Louise Lingerman's Blog
Finding a mortgage lender should be easy, particularly for homebuyers who want to purchase a high-quality residence without having to worry about spending too much. However, many mortgage lenders are available nationwide, and the sheer volume of lenders can make it difficult to choose the right one.
Lucky for you, we're here to help you streamline the process of selecting the ideal lender.
Now, let's take a look at three tips that homebuyers can use to accelerate the process of choosing the perfect lender.
1. Know Your Credit Score
Your mortgage interest rate may vary based on your credit score. As such, you should learn your credit score before you begin your search for the right lender. This will enable you to boost your credit score if necessary – something that may help you get a preferred mortgage interest rate.
You are eligible for one free copy of your credit report annually from each of the three major credit reporting agencies (Equifax, Experian and TransUnion). Request a copy of your credit report, and you can find out your credit score and map out your search for the ideal mortgage lender accordingly.
2. Meet with Several Mortgage Lenders
There is no shortage of mortgage lenders in cities and towns around the country. Therefore, you should allocate the necessary time and resources to meet with several credit unions and banks to explore all of your mortgage options.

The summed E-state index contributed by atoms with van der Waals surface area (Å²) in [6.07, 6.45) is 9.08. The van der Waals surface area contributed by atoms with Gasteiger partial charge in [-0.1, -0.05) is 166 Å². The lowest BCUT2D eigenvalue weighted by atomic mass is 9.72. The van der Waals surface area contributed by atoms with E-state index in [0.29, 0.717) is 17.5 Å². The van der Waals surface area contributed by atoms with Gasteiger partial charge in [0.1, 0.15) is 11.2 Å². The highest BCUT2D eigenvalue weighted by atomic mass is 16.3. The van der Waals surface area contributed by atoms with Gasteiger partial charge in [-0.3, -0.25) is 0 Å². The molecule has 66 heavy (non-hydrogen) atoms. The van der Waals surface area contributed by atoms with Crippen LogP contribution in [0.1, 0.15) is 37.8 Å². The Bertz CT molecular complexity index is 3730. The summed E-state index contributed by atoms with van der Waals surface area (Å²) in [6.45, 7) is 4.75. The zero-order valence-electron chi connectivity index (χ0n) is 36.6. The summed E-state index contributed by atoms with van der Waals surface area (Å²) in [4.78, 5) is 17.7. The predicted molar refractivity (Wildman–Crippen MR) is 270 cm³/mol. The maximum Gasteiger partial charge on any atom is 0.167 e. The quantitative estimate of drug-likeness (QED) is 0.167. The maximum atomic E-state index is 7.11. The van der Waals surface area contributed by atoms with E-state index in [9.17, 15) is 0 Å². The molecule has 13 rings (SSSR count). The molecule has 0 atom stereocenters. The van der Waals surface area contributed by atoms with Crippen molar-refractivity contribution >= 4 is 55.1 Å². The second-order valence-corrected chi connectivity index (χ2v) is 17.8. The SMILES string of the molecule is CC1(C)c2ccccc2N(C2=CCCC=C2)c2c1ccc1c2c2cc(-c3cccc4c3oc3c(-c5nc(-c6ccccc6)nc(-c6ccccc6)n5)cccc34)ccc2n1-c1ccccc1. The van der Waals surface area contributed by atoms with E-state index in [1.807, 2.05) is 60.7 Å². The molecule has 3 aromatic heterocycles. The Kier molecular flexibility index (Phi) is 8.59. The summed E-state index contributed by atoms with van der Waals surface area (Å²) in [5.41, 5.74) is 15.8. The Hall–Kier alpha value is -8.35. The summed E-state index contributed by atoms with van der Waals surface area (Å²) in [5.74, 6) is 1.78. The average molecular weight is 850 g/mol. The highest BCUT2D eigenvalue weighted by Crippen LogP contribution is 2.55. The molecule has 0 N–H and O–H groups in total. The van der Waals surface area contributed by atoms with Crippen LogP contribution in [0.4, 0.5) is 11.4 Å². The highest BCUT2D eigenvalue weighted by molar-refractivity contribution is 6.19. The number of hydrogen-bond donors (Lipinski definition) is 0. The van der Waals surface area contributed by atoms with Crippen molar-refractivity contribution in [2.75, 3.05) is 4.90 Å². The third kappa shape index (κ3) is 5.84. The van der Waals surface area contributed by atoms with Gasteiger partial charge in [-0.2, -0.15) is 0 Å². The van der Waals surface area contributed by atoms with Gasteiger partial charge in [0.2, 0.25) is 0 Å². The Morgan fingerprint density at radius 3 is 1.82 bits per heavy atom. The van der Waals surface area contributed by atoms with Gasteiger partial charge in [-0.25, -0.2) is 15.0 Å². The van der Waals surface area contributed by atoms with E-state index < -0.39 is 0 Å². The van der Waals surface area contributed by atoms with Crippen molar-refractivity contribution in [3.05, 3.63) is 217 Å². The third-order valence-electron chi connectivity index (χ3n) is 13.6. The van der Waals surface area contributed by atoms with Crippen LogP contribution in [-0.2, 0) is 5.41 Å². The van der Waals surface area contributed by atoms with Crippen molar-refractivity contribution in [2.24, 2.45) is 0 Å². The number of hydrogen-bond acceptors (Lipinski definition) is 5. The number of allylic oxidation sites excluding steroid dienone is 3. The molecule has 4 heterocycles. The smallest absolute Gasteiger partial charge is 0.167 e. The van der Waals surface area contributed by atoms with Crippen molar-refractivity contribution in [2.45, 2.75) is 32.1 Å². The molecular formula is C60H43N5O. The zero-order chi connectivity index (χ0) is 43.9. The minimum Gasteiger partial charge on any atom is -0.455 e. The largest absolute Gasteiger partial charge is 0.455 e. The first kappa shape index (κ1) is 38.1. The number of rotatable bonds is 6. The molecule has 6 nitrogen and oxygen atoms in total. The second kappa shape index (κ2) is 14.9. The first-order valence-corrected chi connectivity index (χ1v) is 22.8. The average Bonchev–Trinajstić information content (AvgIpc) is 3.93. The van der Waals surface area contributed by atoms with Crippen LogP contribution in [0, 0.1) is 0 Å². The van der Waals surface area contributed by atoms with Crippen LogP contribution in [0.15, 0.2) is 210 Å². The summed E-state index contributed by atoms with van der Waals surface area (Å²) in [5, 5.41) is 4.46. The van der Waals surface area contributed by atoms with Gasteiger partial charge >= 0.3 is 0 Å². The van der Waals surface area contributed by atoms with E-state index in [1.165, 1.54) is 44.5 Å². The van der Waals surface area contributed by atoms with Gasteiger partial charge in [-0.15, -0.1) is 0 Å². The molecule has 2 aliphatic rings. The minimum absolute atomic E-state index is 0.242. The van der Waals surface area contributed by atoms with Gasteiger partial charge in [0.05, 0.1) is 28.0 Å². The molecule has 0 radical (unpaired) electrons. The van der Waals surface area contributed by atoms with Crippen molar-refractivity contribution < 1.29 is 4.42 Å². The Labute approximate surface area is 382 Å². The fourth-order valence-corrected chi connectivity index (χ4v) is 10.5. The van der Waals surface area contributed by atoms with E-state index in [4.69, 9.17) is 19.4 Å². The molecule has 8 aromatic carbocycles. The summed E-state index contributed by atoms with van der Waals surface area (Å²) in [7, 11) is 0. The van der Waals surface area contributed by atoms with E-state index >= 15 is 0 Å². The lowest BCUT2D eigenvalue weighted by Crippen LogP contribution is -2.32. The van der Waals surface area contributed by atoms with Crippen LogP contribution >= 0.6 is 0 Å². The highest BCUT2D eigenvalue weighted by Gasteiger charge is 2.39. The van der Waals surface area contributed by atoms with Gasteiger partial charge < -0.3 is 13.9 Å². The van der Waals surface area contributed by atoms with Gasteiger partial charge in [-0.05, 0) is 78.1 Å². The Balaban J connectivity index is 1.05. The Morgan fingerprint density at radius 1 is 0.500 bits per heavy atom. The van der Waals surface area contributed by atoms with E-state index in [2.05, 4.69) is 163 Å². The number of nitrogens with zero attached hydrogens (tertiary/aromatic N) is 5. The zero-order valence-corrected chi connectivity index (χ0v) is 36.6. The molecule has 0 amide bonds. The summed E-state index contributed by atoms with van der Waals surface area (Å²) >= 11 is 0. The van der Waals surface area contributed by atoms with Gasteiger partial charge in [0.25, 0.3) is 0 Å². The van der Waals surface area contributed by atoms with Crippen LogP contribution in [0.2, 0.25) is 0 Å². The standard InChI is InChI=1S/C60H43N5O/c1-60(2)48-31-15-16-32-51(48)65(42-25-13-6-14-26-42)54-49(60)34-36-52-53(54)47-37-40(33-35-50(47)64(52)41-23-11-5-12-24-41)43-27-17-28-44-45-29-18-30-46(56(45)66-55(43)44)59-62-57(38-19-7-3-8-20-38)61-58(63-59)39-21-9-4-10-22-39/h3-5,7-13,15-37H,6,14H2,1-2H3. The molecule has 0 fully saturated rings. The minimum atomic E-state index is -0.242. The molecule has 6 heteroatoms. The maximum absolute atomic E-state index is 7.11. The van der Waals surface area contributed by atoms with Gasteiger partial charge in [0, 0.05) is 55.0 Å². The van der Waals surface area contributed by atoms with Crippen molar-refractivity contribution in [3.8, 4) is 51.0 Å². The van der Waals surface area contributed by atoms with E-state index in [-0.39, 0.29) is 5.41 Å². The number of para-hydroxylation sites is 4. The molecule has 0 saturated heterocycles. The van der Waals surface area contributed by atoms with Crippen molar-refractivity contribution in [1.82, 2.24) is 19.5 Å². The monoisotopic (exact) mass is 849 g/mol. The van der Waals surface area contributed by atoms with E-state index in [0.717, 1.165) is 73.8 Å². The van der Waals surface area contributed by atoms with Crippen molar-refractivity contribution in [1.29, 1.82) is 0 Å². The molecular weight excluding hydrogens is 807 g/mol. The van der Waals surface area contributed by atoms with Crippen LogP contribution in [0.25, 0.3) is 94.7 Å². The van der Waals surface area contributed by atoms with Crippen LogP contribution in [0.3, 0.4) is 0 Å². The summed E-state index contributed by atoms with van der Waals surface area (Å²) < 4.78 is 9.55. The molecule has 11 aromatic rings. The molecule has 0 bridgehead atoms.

Each lender can provide details about fixed- and adjustable-rate mortgages, how these mortgages work and other pertinent mortgage information. This information can help you make an informed decision about a mortgage.
In addition, don't hesitate to ask questions when you meet with a mortgage lender. If you obtain plenty of information from a mortgage lender, you'll be able to understand the pros and cons of various mortgage options and make the best choice possible.
3. Review a Mortgage Closely
A mortgage may enable you to secure your dream residence, but it is important to understand all of the terms and conditions associated with a mortgage before you select a lender.
For example, if you decide to purchase a condo, your mortgage might only cover the costs of your property. Meanwhile, you still may be responsible for condo homeowners' association fees that total hundreds of dollars each month, so you'll need to budget properly.
Of course, you should feel comfortable working with a mortgage lender as well. The ideal mortgage lender should be available to answer your concerns and questions at any time and help you stay on track with your monthly mortgage payments.